Imagine jumping from a significant height and keeping your legs straight when landing? That wouldn’t be very comfortable as there would be nothing to absorb the shock. If however, you attempted the same jump and landed with your knees slightly bent you’d most likely experience a slightly softer landing.
The difference between the two jumps would be the bent knees which help absorb impact upon landing.
The same principle applies when you have a car accident. Of course, stepping out of a vehicle that looks much like a crumpled piece of tissue is sure to make you wonder just how safe you are. Most of us would feel more secure if we believed we had the protection of a rigid, unyielding tank. But, in fact, the opposite is true.
Why Manufacturers Develop Crumple Zones
According to Richard Green, National Director of SAMBRA (South African Motor Body Repairers Association) an association of the Retail Motor Industry Organisation (RMI), most car manufacturers develop crumple zones on automobiles because they help absorb the shock of an impact.
Crumple zones also help absorb the force of the impact within the crumple zone, rather than being transferred to the safety cell which envelopes the occupants of the car.
This is a delicate balancing act as Green points out. “On the one hand, a car’s frame has to be strong enough to resist a certain amount of force, but too much resistance may lead to injury for the car’s inhabitants. Getting this balance right means considering the size and weight of the vehicle.
You also need to think about the force that may arise if a car collides with a moving object as opposed to a stationary one. All of these dynamics must be taken into account,” Green explains.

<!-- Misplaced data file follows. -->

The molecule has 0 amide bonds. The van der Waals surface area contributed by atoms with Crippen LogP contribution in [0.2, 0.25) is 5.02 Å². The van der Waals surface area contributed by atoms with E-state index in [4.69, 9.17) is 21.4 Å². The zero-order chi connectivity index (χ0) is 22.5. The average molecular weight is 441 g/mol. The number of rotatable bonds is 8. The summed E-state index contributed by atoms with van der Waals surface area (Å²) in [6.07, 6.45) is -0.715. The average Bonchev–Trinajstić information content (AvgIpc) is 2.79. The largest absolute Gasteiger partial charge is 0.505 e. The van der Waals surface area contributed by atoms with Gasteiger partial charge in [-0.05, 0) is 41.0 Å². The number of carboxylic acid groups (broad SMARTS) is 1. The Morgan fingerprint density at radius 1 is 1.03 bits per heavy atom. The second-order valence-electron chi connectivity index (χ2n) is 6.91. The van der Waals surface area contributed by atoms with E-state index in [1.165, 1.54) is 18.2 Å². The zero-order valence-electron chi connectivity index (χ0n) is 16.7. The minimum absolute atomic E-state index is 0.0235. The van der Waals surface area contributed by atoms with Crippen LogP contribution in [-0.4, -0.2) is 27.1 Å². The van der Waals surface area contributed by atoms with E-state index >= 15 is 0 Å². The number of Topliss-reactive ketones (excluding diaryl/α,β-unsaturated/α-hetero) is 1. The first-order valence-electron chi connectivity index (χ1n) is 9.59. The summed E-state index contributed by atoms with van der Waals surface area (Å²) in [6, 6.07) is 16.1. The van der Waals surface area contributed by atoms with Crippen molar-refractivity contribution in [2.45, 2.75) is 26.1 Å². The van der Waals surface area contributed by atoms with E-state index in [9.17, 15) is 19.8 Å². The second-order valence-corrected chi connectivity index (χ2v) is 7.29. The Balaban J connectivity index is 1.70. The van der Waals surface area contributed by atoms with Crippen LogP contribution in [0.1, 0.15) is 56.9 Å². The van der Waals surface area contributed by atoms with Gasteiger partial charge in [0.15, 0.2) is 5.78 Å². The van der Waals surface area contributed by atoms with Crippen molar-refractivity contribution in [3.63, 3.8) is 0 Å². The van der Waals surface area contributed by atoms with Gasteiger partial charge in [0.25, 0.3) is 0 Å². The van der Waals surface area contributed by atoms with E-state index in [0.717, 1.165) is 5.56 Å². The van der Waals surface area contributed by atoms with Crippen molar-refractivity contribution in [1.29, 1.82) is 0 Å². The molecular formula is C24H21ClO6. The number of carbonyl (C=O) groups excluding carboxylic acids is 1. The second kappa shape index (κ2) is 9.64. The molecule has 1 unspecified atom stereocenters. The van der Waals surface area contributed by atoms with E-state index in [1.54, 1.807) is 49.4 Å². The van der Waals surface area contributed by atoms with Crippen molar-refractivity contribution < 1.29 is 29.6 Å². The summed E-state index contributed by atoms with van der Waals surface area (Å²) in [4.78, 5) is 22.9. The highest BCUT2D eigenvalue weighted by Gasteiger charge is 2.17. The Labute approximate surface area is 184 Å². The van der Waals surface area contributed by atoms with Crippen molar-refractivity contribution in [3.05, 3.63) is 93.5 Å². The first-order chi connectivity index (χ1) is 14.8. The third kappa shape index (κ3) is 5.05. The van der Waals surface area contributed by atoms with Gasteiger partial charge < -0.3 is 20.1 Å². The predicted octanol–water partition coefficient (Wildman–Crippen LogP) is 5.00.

He adds that it’s not all up to the vehicle manufacturer. The driver and passenger also have a role to play, by ensuring they are wearing seatbelts. “If not, the idea of a safety cell is compromised, because no matter how carefully a car’s crumple zones are designed, it is inevitable that some force will remain unabsorbed. However, when you wear your seatbelt, you make sure that this is mitigated as far as possible.”
This raises another question.
If crumple zones ensure that most of the force of impact is absorbed or at least directed away from those inside the car, why not make the whole car a crumple zone? The answer to this, Green says, is because the ceilings, floors, and doors folding on the passengers would spell certain disaster.
“The crumple zones are usually located at the front and back of the car, while the passenger cabin is far more rigid. Where crumple zones handle external force, airbags ensure the driver and passenger do not make contact, upon impact, with the rigid dashboard or steering wheel inside the car,” he says.
Crumple Zone & Safety Cage
The capsule in which inhabitants sit – the safety cage – is also reinforced with pillars running the length of the car (from floor to ceiling), side-impact bars, the roof, and the floor itself.
These features ensure that the safety cage maintains its shape in the event of a collision.
Crumple zones have been a key part of car design since as far back as 1932 and were first introduced by Bela Barenyi, an engineer for Mercedes- Benz. Although cars have obviously changed and evolved dramatically since then, Barenyi’s concept of a vehicle sectioned into a rigid central zone surrounded by the front and back crumple zones remains unchanged.
Numerous tests have shown that a crumple zone can stop a car upon collision in 0.2 seconds as opposed to 0.1 seconds if the car, theoretically, did not have crumple zones. In this scenario, the crumple zone therefore literally cuts the force of the crash in half. This means that you have very little to worry about if your car is severely damaged in a crash.
The idea of such an expensive item folding in on itself in this manner can be quite disconcerting, but for your safety, this is precisely what your car should do if you are to remain as safe as possible.” Green concludes.
Source: Press release prepared on behalf of SAMBRA by Cathy Findley PR